BY NOW IT'S UNDENIABLE: The New York Times is a national security threat. So drunk is it on its own power and so antagonistic to the Bush administration that it will expose every classified antiterror program it finds out about, no matter how legal the program, how carefully crafted to safeguard civil liberties, or how vital to protecting American lives. The Times's latest revelation of a national security secret appeared on last Friday's front page--where no al Qaeda operative could possibly miss it. Under the deliberately sensational headline, "Bank Data Sifted in Secret by U.S. to Block Terror," the Times blows the cover on a highly targeted program to locate terrorist financing networks. According to the report, since 9/11, the Bush administration has obtained information about terror suspects' international financial transactions from a Belgian clearinghouse of international money transfers....The New York Times wasn't the only paper to publish the story; the Los Angeles Times and the Wall Street Journal did so as well (the first hard-copy article I looked at Friday morning was the WSJ's story on the program). Over at the National Review, Andrew McCarthy denounced the American press altogether, indicting the media's "war against the war." The most depressing aspect of the whole thing is the loss of such a successful counterterrorism operation -- a tremendous blow to the security of the American people. What a tragedy!
Now that the Times has blown the cover on this terror-tracking initiative, sophisticated terrorists will figure out how to evade it, according to the Treasury's top counterterrorism official, Stuart Levey, speaking to the Wall Street Journal. The lifeblood of international terrorism--cash--will once again flow undetected. The bottom line is this: No classified secret necessary to fight terrorism is safe once the Times hears of it, at least as long as the Bush administration is in power. The Times justifies its national security breaches by the mere hypothetical possibility of abuse--without providing any evidence that this financial tracking program, or any other classified antiterror initiative that it has revealed, actually has been abused. To the contrary, the paper reports that one employee was taken off the Swift program for conducting a search that did not obviously fall within the guidelines. The truth the Times evades is that while every power, public or private, can be misused, the mere possibility of abuse does not mean that a necessary power should be discarded. Instead, the rational response is to create checks that minimize the risk of abuse. Under the Times's otherworldly logic, the United States might be better off with no government at all, because governmental power can be abused. It should not have newspapers, because the power of the press can be abused to harm the national interest (as the Times so amply demonstrates). Police forces should be disbanded, because police officers can overstep their authority. National security wiretaps? Heavens! Expose all of them.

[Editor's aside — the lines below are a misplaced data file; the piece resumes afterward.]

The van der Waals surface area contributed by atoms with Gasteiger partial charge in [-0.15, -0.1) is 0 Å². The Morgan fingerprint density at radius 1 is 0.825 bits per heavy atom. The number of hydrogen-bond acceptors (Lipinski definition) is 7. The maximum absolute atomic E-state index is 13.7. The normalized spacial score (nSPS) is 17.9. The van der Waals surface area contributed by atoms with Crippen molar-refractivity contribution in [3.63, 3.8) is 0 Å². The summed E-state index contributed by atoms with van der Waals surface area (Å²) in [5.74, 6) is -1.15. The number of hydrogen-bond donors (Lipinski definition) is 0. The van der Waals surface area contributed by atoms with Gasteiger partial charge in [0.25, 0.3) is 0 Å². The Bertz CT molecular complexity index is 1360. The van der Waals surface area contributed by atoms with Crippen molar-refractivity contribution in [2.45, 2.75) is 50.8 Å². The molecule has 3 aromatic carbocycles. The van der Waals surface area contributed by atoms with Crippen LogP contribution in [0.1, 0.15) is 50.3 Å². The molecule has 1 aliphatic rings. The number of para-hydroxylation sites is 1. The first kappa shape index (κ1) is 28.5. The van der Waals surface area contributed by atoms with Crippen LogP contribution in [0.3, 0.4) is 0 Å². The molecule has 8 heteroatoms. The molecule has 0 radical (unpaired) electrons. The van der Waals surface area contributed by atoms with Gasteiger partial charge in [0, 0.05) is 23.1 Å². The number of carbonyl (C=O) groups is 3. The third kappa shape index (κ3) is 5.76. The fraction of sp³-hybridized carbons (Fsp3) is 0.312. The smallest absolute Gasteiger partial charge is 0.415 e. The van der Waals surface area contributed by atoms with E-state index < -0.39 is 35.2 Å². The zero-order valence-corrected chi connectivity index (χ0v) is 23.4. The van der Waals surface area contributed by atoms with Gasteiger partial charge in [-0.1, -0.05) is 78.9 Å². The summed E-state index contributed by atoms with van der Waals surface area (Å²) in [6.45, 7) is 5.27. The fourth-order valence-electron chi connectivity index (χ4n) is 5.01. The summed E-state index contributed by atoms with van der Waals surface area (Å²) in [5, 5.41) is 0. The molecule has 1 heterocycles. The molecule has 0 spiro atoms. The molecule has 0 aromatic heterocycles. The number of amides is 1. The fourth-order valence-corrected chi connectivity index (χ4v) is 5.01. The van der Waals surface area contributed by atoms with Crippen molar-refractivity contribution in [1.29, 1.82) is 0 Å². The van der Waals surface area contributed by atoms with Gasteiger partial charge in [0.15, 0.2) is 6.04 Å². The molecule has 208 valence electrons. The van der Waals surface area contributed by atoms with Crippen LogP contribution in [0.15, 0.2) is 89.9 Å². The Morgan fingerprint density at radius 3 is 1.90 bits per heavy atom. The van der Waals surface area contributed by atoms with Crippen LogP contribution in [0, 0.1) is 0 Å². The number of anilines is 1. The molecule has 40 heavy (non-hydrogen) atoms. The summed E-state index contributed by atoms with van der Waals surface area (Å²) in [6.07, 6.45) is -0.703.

Sunday, June 25, 2006
"National Security Be Damned": Heather MacDonald on the New York Times
Heather MacDonald is a Manhattan Institute Fellow and a Contributing Editor at City Journal. She's got a new piece up at the Weekly Standard on the New York Times' disclosure last Friday of the SWIFT financial tracking program:
Posted by Donald Douglas at 6:15 AM